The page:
Interview by Alaina Leary
Book description: SENIOR YEAR. When an assignment given by a favorite teacher instructs a group of students to argue for the Final Solution, a euphemism used to describe the Nazi plan for the genocide of the Jewish people, Logan March and Cade Crawford are horrified. Their teacher cannot seriously expect anyone to complete an assignment that fuels intolerance and discrimination. Logan and Cade decide they must take a stand. As the school administration addressed the teens’ refusal to participate in the appalling debate, the student body, their parents, and the larger community are forced to face the issue, as well. The situation explodes, and acrimony and anger result. What does it take for tolerance, justice, and love to prevail?
Instead of a review, we are posting an interview with the author of The Assignment, Liza Wiemer, by Alaina Leary at Diverse Books.org.
What did you learn from the research you did about racist and anti-Semitic school assignments?
School assignments exploring important, complicated issues are a crucial part of education. They foster critical thinking and discussion. However, damaging, misguided, and thoughtless assignments dealing with those tough issues can be presented in racist or anti-Semitic ways and are much more common than people would think. Once news got out that I was writing this novel, people messaged me or told me directly about similar harmful assignments — some successfully challenged, some that were not. Those who remained silent did so for several reasons: fear of confrontation, retaliation, or being ostracized. They didn’t want to cause trouble or get a teacher in trouble. Students didn’t want to be seen as tattletales or complainers. But no one should ever have to defend the indefensible. No one should have to justify the unjustifiable. Speaking up is hard. I heard from many who didn’t confront the issue that they regretted staying silent. We need to foster environments where upstanders are respected and feel safe to confront hatred and injustice. That’s why I feel having a novel like this is critical. It promotes discussion. It allows readers to contemplate what they would do if they found themselves in a similar situation and shows that courage comes from within. Continue reading.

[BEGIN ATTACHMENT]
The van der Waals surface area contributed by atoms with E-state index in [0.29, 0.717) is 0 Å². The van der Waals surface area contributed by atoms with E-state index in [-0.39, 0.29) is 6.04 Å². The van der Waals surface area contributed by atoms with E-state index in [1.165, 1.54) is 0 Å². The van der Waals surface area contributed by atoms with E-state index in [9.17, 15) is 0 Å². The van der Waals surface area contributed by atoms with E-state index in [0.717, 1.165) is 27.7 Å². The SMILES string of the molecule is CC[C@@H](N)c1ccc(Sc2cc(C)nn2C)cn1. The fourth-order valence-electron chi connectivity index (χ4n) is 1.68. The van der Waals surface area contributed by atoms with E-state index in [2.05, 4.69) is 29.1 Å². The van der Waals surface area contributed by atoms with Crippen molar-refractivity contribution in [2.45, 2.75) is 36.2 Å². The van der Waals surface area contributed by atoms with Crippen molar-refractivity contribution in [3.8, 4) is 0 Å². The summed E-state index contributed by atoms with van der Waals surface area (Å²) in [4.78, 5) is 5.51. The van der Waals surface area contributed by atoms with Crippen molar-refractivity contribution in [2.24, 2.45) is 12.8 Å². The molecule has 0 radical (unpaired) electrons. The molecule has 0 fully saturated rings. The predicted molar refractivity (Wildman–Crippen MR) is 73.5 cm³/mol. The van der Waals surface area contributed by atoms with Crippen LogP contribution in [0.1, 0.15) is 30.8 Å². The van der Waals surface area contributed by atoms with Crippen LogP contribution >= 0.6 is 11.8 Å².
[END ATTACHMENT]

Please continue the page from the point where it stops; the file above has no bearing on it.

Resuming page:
The Assignment by Liza Wiemer
Published by Random House Children's Books on August 31, 2021
Genres: Education, Jewish, War, World History
Reading Level: High School
Review Source: Diverse Books.org
Publisher's Synopsis: A SYDNEY TAYLOR NOTABLE BOOK
Inspired by a real-life incident, this riveting novel explores discrimination and antisemitism and reveals their dangerous impact.
Would you defend the indefensible?
That's what seniors Logan March and Cade Crawford are asked to do when a favorite teacher instructs a group of students to argue for the Final Solution — the Nazi plan for the genocide of the Jewish people.
Logan and Cade decide they must take a stand, and soon their actions draw the attention of the student body, the administration, and the community at large. But not everyone feels as Logan and Cade do — after all, isn't a school debate just a school debate? It's not long before the situation explodes, and acrimony and anger result.
Based on true events, The Assignment asks: What does it take for tolerance, justice, and love to prevail?
"An important look at a critical moment in history through a modern lens showcasing the power of student activism." — SLJ